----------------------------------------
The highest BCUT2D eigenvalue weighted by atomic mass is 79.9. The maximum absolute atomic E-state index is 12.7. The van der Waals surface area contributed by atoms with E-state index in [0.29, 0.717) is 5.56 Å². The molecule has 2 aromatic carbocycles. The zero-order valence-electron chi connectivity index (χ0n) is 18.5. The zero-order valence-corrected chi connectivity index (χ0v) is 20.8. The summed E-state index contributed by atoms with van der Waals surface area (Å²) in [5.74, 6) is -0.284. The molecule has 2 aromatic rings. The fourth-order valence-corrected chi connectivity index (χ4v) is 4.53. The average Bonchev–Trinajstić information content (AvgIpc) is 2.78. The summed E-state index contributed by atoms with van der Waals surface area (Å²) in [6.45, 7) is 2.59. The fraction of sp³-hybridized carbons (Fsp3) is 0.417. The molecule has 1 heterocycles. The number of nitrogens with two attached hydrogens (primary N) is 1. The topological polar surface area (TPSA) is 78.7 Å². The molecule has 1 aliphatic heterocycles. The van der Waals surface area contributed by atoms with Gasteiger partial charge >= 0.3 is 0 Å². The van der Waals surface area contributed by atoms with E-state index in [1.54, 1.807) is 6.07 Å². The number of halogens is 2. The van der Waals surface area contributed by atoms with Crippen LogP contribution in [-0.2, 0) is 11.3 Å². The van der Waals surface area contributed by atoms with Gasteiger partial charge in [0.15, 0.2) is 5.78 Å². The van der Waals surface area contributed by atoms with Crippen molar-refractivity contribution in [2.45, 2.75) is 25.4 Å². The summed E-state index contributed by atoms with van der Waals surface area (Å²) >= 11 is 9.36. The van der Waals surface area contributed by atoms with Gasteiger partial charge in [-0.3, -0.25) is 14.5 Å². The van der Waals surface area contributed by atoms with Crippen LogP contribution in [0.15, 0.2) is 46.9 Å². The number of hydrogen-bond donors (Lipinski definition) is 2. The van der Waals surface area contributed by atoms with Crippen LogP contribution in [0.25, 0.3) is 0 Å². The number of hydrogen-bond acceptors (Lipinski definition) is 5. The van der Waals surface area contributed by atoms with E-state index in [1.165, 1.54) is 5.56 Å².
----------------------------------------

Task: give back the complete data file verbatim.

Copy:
The highest BCUT2D eigenvalue weighted by atomic mass is 79.9. The maximum absolute atomic E-state index is 12.7. The van der Waals surface area contributed by atoms with E-state index in [0.29, 0.717) is 5.56 Å². The molecule has 2 aromatic carbocycles. The zero-order valence-electron chi connectivity index (χ0n) is 18.5. The zero-order valence-corrected chi connectivity index (χ0v) is 20.8. The summed E-state index contributed by atoms with van der Waals surface area (Å²) in [5.74, 6) is -0.284. The molecule has 2 aromatic rings. The fourth-order valence-corrected chi connectivity index (χ4v) is 4.53. The average Bonchev–Trinajstić information content (AvgIpc) is 2.78. The summed E-state index contributed by atoms with van der Waals surface area (Å²) in [6.45, 7) is 2.59. The fraction of sp³-hybridized carbons (Fsp3) is 0.417. The molecule has 1 heterocycles. The number of nitrogens with two attached hydrogens (primary N) is 1. The topological polar surface area (TPSA) is 78.7 Å². The molecule has 1 aliphatic heterocycles. The van der Waals surface area contributed by atoms with Gasteiger partial charge >= 0.3 is 0 Å². The van der Waals surface area contributed by atoms with E-state index in [1.54, 1.807) is 6.07 Å². The number of halogens is 2. The van der Waals surface area contributed by atoms with Crippen LogP contribution in [-0.2, 0) is 11.3 Å². The van der Waals surface area contributed by atoms with Gasteiger partial charge in [0.15, 0.2) is 5.78 Å². The van der Waals surface area contributed by atoms with Crippen molar-refractivity contribution in [2.45, 2.75) is 25.4 Å². The summed E-state index contributed by atoms with van der Waals surface area (Å²) >= 11 is 9.36. The van der Waals surface area contributed by atoms with Gasteiger partial charge in [-0.3, -0.25) is 14.5 Å². The van der Waals surface area contributed by atoms with Crippen LogP contribution in [0.15, 0.2) is 46.9 Å². The number of hydrogen-bond donors (Lipinski definition) is 2. The van der Waals surface area contributed by atoms with Crippen LogP contribution in [0.25, 0.3) is 0 Å². The number of hydrogen-bond acceptors (Lipinski definition) is 5. The van der Waals surface area contributed by atoms with E-state index in [1.165, 1.54) is 5.56 Å².